After 18 months of lockdowns and restrictions, it’s no surprise that in-store shopping is on the rise. As a result, retail-focused brands are starting to look at moving their marketing budgets back to more traditional areas of spend like in-store activity. That said, while the future is looking hopeful for brick-and-mortar retailers in the consumer packaged goods (CPG) sector, this by no means implies that shoppers want the same retail experience that they had pre-COVID-19.
Understandably, retailers have seen a dramatic shift in consumer shopping behaviors over the past year or so, with stores experiencing a crash in foot traffic as consumers were forced to adopt more online and hybrid shopping behaviors. The reality is that, after over a year of shopping online, consumers have become accustomed to some of the core elements of convenience and are wanting to retain them. Retailers therefore need to be ready to accommodate these desires.
So, as we move back to a more “normal” retail environment and experience, retailers are also going to have to adapt to a consumer shopping environment that has been permanently changed.
From a technical perspective, the retail sector has been anticipating this type of shift for many years now, and the majority of brands had already laid the groundwork for digital operating and fulfilment models even before the pandemic struck. However, as with many other sectors, the pandemic has served to accelerate consumers’ shift to digital.
Moving forward, retailers can expect a significant number of consumers to focus more on omnichannel retail shopping experiences. They can also expect many consumers to become more attracted to “channel-agnostic” buying journeys. This means that instead of focusing on specific channels to research and purchase goods, customers will use the channels they prefer most for each step of their buying journey, expecting retailers to accommodate their needs regardless of how they engage.
For example, it’s not uncommon for customers to step into a grocery store with the intent of filling up a shopping cart, only to research promotions, prices and nutrition facts on their smartphones. Similarly, some customers may conduct online research at home before heading to a store, or may enter a store to browse products before buying online.
On top of this, consumers are likely to increasingly rely on fast and convenient shopping models like buy-online-pick-up-in-store (BOPIS), home delivery and contactless purchasing to obtain the goods they need. There is also evidence that these trends won’t be short-lived, as many consumers are embracing omnichannel shopping for the long term.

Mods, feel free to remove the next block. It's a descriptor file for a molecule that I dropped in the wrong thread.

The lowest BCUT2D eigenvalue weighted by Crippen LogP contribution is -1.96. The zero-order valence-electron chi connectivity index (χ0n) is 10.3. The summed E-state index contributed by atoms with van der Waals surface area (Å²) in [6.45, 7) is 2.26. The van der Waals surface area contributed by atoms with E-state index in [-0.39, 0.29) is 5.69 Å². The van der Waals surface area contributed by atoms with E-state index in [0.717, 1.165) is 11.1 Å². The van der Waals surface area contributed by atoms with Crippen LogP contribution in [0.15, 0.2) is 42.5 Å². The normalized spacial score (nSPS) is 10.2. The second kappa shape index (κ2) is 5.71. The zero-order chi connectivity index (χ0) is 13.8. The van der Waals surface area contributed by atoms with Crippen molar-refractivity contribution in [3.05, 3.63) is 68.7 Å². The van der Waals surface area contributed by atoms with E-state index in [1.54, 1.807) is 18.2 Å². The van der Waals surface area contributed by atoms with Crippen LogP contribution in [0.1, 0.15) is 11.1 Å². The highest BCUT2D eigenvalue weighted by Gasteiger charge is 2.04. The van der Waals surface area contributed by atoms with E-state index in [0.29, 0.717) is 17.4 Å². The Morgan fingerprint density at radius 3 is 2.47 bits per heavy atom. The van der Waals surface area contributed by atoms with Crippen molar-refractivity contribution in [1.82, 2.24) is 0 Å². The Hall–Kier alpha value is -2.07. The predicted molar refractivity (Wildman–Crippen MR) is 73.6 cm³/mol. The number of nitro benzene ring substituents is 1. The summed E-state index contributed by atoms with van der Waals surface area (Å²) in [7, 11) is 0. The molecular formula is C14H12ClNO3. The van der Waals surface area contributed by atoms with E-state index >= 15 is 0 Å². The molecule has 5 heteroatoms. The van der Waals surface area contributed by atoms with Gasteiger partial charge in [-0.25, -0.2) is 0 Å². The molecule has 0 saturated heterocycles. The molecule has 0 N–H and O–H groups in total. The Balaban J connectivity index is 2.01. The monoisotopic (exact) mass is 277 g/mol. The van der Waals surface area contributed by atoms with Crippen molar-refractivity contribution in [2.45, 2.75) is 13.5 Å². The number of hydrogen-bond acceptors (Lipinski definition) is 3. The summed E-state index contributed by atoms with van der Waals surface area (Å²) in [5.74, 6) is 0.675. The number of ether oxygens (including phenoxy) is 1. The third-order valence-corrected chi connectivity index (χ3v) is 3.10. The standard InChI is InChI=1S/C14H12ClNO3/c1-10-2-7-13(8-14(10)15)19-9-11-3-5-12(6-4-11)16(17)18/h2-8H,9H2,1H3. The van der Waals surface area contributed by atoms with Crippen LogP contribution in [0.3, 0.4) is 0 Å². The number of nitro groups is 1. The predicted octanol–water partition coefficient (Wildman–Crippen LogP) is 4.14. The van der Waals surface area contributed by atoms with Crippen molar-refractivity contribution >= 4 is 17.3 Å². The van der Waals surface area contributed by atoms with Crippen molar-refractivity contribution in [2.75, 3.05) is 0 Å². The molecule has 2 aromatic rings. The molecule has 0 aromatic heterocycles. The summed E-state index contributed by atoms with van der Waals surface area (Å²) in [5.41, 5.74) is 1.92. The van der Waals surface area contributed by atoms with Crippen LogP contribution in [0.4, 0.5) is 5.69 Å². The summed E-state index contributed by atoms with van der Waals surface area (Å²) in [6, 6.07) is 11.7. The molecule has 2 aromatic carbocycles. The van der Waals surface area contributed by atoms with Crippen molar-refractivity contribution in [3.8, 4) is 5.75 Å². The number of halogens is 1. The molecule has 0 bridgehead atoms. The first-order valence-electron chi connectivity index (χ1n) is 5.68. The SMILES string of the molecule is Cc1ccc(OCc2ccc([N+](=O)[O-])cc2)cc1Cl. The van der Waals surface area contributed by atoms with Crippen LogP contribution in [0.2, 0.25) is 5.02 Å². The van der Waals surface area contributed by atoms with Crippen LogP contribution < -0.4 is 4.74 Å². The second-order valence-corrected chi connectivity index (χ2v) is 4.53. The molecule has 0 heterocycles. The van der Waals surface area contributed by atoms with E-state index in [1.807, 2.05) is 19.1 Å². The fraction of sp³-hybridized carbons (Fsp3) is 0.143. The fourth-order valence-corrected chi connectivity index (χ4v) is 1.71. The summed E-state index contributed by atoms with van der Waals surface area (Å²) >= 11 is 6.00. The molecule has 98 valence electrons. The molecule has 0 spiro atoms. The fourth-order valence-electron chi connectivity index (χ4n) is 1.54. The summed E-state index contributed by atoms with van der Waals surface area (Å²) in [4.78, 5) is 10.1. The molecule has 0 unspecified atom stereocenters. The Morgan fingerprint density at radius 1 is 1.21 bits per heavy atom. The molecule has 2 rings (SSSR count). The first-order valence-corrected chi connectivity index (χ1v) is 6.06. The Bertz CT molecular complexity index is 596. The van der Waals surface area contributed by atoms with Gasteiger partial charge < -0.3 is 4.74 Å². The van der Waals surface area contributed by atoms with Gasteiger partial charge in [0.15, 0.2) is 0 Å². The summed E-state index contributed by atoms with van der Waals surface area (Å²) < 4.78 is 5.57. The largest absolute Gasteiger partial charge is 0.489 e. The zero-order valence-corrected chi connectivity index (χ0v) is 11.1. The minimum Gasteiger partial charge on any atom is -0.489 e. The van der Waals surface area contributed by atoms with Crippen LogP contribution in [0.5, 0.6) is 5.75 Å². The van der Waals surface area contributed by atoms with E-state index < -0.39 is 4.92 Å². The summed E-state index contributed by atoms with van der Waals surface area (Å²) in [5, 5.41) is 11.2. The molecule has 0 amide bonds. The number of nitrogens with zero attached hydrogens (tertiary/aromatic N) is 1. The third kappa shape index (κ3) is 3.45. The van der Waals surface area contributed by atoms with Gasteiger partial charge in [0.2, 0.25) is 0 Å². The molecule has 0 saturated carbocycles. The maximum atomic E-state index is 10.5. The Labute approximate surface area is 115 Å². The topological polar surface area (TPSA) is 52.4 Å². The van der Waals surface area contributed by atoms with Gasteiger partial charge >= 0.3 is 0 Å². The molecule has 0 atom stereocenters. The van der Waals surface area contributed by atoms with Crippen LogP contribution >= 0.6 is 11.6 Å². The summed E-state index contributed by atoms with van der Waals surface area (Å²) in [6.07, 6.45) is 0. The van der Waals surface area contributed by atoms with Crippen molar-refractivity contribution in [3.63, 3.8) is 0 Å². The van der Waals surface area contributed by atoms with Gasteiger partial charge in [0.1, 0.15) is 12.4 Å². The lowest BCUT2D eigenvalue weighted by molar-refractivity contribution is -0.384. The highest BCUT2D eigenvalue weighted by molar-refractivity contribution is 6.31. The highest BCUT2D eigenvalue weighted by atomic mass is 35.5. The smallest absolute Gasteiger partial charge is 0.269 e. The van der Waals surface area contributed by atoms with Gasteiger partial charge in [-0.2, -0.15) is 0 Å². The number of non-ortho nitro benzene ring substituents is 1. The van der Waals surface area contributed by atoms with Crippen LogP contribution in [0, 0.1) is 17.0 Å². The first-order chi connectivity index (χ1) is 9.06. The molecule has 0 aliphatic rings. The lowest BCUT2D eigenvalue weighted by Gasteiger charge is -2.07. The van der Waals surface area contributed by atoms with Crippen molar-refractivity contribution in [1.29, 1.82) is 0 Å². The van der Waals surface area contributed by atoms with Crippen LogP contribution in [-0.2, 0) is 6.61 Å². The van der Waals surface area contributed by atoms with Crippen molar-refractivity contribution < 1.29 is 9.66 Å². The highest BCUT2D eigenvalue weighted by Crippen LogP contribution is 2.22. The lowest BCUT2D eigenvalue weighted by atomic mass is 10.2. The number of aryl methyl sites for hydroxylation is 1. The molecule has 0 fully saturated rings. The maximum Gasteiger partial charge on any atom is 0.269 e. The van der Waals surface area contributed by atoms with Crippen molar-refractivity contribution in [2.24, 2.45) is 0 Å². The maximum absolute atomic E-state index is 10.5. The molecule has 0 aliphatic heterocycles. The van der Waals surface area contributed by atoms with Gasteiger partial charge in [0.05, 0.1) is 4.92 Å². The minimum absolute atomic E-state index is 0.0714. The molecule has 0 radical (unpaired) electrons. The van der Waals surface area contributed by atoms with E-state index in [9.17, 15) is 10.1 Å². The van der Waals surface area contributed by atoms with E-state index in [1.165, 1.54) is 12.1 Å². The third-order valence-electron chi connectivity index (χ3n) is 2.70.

So, how can CPG retailers adapt their marketing and operational strategies to meet the demands of tomorrow's retail customers?
Retailers that want to capitalize on these new omnichannel shopping habits need to focus their marketing strategies on building better experiences. This means moving away from the traditional approach of breaking marketing into separate silos for shopper, e-commerce and brand marketing in favor of more integrated marketing that creates a truly omnichannel shopping experience. One that provides consumers with the same value and convenience regardless of which channels they use.
Using tactics such as “click to cart” can help create a more frictionless purchasing journey by helping retailers funnel more purchases through their e-commerce platforms. Similarly, contactless payment technologies make in-store purchases more streamlined, while location-based advertising drives consumers in-store and delivers personalized promotions.
However, the challenge for retailers isn’t just about balancing their in-store and digital strategies to support consumers shifting buying behaviors. They also need to create an end-to-end marketing strategy that bridges the online and in-store shopping experiences. This has been something that many retailers have struggled with in the past, thankfully however, technologies and strategies are emerging in the post-COVID-19 retail environment that hold promise for helping retailers to finally deliver in this area.
Retailers could also look to incorporate creating dedicated spaces in their stores devoted to pick-up and home delivery. This could help them become more competitive in the e-commerce space while also managing to maintain an important local footprint. Alternatively, retailers could leverage their stores as edge warehouses for home deliveries and launch location-based mobile promotions, discounts and advertising to bridge their online and in-store shopping experience.
With consumers ready to return to retailers in person along with a newfound adoption of omnichannel shopping experiences, there’s never been a better time to be in the CPG sector. The changes consumers have undergone during the Coronavirus disease (COVID-19) will have long-term effects on both the experience retailers provide and how they market these new experiences to their customers. However, it’s not enough for retailers to look at temporary solutions like home delivery and BOPIS; consumer shopping behavior has shifted to a point that it may never return to “normal.” And ultimately, retailers who haven’t deployed the infrastructure to support their customers are likely to put themselves at a competitive disadvantage in the coming years.